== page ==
Woodson and McDonald

woodson and mcdonaldAdam Chittenden

Will Woodson and Eric McDonald are two of today’s finest young proponents of traditional Scottish music. Their collaboration began during a chance encounter at a Boston session, and since then, they’ve spent countless hours playing music together, developing a meaningful and refined partnership. With an unusual blend of wind and plucked strings, they bring a welcome sensitivity to a tradition that is often known for its high velocity.

Since a young age, Will has made traditional Scottish music on the border pipes his life’s work. He spent years living in Glasgow, earning a master’s degree in traditional Scottish music at the Royal Conservatoire of Scotland and immersing himself in the rich musical culture of the city. Following these endeavors, he returned to America to study and work under pipemaker Nate Banton, through which he has vastly expanded his knowledge of the instrument.

Eric grew up in Boston, Massachusetts, a hub for traditional musicians of all kinds. He’s well versed in the Scottish idiom and is known for performing with the trio Cantrip, Scottish fiddler Katie McNally and national Scottish fiddle champions Ryan McKasson and Brendan Carey Block. His scope is further broadened by his education at Boston’s Berklee College of Music. Together, Will and Eric weave their sounds into a textured and detailed fabric, fusing border pipes, wooden flute, guitar, mandolin, and voice to create a sound that is sweet but also wild, traveling from darkness to light.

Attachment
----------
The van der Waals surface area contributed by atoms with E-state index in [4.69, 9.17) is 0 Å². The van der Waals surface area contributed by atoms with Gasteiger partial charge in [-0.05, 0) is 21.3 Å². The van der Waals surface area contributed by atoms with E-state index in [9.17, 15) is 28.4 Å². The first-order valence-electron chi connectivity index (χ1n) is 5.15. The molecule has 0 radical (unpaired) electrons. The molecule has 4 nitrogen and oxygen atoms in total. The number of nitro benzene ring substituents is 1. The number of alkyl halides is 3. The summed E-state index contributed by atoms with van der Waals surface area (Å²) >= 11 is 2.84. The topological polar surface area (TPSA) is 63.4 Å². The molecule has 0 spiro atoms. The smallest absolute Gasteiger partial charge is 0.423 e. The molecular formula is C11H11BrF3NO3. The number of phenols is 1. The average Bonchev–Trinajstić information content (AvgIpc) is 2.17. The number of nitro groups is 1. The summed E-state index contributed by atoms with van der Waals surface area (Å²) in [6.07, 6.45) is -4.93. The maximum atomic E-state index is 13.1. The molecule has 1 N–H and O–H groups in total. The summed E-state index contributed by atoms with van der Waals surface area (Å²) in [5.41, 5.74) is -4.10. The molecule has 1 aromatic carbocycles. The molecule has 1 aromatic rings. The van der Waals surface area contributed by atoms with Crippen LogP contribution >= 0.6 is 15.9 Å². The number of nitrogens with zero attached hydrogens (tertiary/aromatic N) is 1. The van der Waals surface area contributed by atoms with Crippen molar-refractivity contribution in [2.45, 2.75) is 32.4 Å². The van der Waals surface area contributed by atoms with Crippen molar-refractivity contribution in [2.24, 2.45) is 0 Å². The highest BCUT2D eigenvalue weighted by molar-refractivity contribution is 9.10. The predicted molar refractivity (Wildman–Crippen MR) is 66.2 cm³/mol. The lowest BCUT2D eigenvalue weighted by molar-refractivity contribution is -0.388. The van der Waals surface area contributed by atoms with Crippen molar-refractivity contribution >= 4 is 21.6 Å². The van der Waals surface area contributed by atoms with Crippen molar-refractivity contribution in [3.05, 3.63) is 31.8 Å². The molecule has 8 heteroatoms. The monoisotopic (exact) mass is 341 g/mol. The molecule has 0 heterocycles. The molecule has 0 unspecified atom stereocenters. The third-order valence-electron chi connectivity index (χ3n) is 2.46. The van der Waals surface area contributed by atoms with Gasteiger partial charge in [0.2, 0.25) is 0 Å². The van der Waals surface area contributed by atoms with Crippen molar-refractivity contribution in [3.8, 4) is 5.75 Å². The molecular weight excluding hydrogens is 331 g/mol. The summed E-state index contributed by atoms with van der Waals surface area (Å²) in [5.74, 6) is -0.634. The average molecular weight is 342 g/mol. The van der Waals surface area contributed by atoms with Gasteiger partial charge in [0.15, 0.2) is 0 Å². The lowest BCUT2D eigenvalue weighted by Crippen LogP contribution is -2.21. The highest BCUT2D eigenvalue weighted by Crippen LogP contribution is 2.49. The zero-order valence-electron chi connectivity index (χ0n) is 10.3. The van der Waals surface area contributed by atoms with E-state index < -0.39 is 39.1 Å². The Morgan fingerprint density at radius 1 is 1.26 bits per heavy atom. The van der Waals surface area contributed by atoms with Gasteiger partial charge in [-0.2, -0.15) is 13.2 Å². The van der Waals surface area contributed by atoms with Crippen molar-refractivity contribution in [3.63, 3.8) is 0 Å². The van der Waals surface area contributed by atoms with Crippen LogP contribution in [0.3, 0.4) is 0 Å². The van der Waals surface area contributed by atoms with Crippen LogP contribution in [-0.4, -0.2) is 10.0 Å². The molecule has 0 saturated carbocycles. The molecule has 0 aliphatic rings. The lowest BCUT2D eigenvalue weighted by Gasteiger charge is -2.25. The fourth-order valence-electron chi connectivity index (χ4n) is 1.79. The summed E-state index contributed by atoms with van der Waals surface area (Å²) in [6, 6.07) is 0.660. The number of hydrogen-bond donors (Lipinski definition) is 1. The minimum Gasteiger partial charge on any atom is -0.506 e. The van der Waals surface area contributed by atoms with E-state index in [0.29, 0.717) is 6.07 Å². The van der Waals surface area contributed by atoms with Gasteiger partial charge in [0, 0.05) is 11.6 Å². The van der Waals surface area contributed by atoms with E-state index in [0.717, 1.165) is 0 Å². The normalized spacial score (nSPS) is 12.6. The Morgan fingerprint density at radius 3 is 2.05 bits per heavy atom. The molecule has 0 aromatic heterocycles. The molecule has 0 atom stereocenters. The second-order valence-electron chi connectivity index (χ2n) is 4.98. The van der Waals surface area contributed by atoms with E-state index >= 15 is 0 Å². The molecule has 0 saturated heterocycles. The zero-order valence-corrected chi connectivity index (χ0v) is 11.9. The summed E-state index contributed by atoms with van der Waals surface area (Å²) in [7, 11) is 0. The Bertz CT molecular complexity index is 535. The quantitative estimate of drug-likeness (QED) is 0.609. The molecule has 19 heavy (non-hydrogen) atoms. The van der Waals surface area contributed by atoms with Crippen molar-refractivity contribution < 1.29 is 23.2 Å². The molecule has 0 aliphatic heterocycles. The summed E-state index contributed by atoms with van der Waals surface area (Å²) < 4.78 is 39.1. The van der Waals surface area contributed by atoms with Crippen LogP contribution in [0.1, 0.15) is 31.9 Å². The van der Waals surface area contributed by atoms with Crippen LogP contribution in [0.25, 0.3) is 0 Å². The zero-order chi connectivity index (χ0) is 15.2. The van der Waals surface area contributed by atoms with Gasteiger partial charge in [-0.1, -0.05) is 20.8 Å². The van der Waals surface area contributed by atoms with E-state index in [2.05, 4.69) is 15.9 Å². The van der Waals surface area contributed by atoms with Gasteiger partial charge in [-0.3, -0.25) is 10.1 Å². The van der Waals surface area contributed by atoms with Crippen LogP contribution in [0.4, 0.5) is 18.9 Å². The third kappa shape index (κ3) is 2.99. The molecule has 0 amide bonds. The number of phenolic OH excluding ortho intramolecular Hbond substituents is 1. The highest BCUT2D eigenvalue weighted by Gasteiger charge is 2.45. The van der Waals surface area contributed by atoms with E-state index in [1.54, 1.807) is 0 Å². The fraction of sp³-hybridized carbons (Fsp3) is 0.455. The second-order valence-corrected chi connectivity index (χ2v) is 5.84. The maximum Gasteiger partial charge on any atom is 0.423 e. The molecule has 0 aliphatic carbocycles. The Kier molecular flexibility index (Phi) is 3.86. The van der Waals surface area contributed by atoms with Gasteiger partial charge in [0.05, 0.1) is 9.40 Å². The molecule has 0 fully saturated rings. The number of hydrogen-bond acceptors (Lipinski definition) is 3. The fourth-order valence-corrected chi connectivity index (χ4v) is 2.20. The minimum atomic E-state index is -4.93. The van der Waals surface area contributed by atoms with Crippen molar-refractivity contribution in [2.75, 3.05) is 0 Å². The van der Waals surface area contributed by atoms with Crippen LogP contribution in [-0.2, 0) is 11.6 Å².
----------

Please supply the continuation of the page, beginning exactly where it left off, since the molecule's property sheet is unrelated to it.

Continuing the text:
The organic chemistry of the duo is omnipresent on their new album, The Sunny Hills featuring fourteen tracks of traditional music that pulls no punches. Almost exclusively made up of old tunes and songs from the Scottish and Cape Breton repertoires, roaring reels and lilting jigs give way to haunting ballads and poignant eighteenth­-century waltzes. Will’s fluid and wildly inventive piping stands in balance with his powerfully rhythmic flute playing, and around it all swells Eric’s rich guitar and deftly played mandolin. Taken together, the sum is greater than its parts, making for a noteworthy debut of this lively new presence in the world of traditional music.